Benton County Voters will Decide Measure 2-100
RANKED CHOICE VOTING ON BENTON BALLOT FOR NOVEMBER
BETTER BALLOTS FOR BENTON COUNTY
NEWS RELEASE FOR IMMEDIATE RELEASE: August 17, 2016
The Benton County Elections Department has notified the Benton County Ranked Choice Voting campaign that its charter amendment initiative will be on the November ballot. In a letter dated August 12, Benton County Clerk James Morales confirmed that the Better Ballots campaign submitted far more than the required number of valid signatures to put its measure before county voters on Election Day.
Now identified as Benton County Measure 2-100, the initiative calls for electing county officials in the general election by Ranked Choice Voting. Party primaries will not be affected by the measure. The campaign, which needed 2,895 petition signatures from registered Benton County voters to get the initiative on the ballot, submitted over 4,500 signatures to the Elections Department; more than half of those were collected by volunteers. County elections officials determined that the petitions contained 3,776 valid signatures, or 130% of the total needed to qualify for the November ballot.
“The very same dedication and support that made this signature drive so successful will help us bring Ranked Choice Voting to Benton County,” said State Rep. Dan Rayfield, one of two Chief Petitioners for the successful signature drive. Addressing the merits of Ranked Choice Voting, Rayfield added that “this initiative will ensure that whoever wins office in Benton County has the broadest support possible,” and that Ranked Choice Voting “more accurately reflects the will of the people.”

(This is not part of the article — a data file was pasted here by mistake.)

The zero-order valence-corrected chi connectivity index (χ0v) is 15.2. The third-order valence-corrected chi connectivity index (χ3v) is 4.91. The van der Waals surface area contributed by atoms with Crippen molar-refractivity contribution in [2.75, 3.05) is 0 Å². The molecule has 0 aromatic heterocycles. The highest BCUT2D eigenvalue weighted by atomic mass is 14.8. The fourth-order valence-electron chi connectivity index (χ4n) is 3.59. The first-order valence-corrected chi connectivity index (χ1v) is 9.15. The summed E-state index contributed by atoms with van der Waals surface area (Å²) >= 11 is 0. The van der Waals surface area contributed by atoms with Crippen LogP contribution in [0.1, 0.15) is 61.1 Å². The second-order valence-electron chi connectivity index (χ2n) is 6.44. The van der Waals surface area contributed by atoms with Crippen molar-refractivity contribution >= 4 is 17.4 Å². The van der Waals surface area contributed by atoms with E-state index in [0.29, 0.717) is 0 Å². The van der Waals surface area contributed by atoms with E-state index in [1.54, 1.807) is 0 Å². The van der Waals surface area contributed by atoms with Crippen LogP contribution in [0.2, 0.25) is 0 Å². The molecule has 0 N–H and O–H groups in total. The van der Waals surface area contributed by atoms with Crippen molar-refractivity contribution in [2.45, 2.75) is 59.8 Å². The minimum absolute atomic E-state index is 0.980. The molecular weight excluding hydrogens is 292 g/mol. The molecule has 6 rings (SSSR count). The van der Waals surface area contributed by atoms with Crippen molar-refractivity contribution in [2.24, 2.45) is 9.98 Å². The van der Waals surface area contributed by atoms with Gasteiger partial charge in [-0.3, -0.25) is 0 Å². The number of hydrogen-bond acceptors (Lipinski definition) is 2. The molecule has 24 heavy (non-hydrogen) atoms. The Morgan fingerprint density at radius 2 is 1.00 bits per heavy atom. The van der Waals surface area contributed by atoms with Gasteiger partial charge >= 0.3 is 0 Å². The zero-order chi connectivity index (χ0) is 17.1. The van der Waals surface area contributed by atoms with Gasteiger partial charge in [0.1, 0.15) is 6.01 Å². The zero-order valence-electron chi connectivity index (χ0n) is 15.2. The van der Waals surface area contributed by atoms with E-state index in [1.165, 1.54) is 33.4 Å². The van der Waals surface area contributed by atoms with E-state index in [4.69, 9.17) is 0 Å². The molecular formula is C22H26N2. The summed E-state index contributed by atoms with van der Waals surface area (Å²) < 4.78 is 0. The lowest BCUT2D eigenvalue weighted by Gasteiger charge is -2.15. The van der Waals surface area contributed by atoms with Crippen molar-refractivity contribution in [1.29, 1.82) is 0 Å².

The measure’s other Chief Petitioner, Benton County Planning Commissioner Blair Bobier, said “Ranked Choice Voting puts more power in the hands of voters and makes voting more powerful.”
Ranked choice voting is a voting method used in over a dozen U.S. cities, including San Francisco, Minneapolis and Portland, Maine. With ranked choice voting, voters rank candidates in order of preference, marking their first, second and third choices, instead of voting for just one candidate. A candidate who wins more than 50% of first-choice rankings is elected. If no candidate gets more than 50% of first-choice votes, the candidate with the fewest first-choice votes is eliminated and that candidate’s supporters then have their votes count for their second choice.
Ranked Choice Voting is used on many college campuses, including OSU, and for elections in Australia and Ireland. The Academy of Motion Picture Arts & Sciences, the folks who give out the Oscars, uses Ranked Choice Voting to determine who wins the award for Best Picture. Ranked Choice Voting has been part of the Oregon Constitution since 1908. -30-